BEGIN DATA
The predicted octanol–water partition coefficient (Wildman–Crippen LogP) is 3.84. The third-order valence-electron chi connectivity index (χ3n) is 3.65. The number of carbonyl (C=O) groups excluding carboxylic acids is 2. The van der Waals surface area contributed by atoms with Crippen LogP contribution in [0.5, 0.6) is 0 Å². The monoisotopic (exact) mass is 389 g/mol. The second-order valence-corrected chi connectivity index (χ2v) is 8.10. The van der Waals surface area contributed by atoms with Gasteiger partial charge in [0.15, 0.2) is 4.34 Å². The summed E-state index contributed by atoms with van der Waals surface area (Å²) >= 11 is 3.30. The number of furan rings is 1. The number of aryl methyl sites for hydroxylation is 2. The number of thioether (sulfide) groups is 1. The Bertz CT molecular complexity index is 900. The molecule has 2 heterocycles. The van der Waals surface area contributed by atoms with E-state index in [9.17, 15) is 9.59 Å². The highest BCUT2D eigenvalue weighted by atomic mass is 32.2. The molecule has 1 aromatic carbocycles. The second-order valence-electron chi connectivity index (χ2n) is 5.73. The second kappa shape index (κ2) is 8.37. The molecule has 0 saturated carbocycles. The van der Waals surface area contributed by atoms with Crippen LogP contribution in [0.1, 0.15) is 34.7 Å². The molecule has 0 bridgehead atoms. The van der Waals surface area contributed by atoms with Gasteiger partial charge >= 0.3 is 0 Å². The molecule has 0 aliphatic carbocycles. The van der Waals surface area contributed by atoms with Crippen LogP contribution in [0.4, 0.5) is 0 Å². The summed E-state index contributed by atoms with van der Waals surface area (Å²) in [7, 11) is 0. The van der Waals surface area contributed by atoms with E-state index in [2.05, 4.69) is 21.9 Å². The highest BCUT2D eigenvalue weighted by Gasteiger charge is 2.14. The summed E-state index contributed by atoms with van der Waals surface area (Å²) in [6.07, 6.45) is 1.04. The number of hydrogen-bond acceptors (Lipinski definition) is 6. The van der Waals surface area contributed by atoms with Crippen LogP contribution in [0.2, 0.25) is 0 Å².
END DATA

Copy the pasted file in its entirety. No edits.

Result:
The predicted octanol–water partition coefficient (Wildman–Crippen LogP) is 3.84. The third-order valence-electron chi connectivity index (χ3n) is 3.65. The number of carbonyl (C=O) groups excluding carboxylic acids is 2. The van der Waals surface area contributed by atoms with Crippen LogP contribution in [0.5, 0.6) is 0 Å². The monoisotopic (exact) mass is 389 g/mol. The second-order valence-corrected chi connectivity index (χ2v) is 8.10. The van der Waals surface area contributed by atoms with Gasteiger partial charge in [0.15, 0.2) is 4.34 Å². The summed E-state index contributed by atoms with van der Waals surface area (Å²) >= 11 is 3.30. The number of furan rings is 1. The number of aryl methyl sites for hydroxylation is 2. The number of thioether (sulfide) groups is 1. The Bertz CT molecular complexity index is 900. The molecule has 2 heterocycles. The van der Waals surface area contributed by atoms with E-state index in [9.17, 15) is 9.59 Å². The highest BCUT2D eigenvalue weighted by atomic mass is 32.2. The molecule has 1 aromatic carbocycles. The second-order valence-electron chi connectivity index (χ2n) is 5.73. The second kappa shape index (κ2) is 8.37. The molecule has 0 saturated carbocycles. The van der Waals surface area contributed by atoms with Crippen LogP contribution in [0.1, 0.15) is 34.7 Å². The molecule has 0 bridgehead atoms. The van der Waals surface area contributed by atoms with Gasteiger partial charge >= 0.3 is 0 Å². The molecule has 0 aliphatic carbocycles. The van der Waals surface area contributed by atoms with Crippen LogP contribution in [0.4, 0.5) is 0 Å². The summed E-state index contributed by atoms with van der Waals surface area (Å²) in [7, 11) is 0. The van der Waals surface area contributed by atoms with E-state index in [2.05, 4.69) is 21.9 Å². The highest BCUT2D eigenvalue weighted by Gasteiger charge is 2.14. The summed E-state index contributed by atoms with van der Waals surface area (Å²) in [6.07, 6.45) is 1.04. The number of hydrogen-bond acceptors (Lipinski definition) is 6. The van der Waals surface area contributed by atoms with Crippen LogP contribution in [0.2, 0.25) is 0 Å².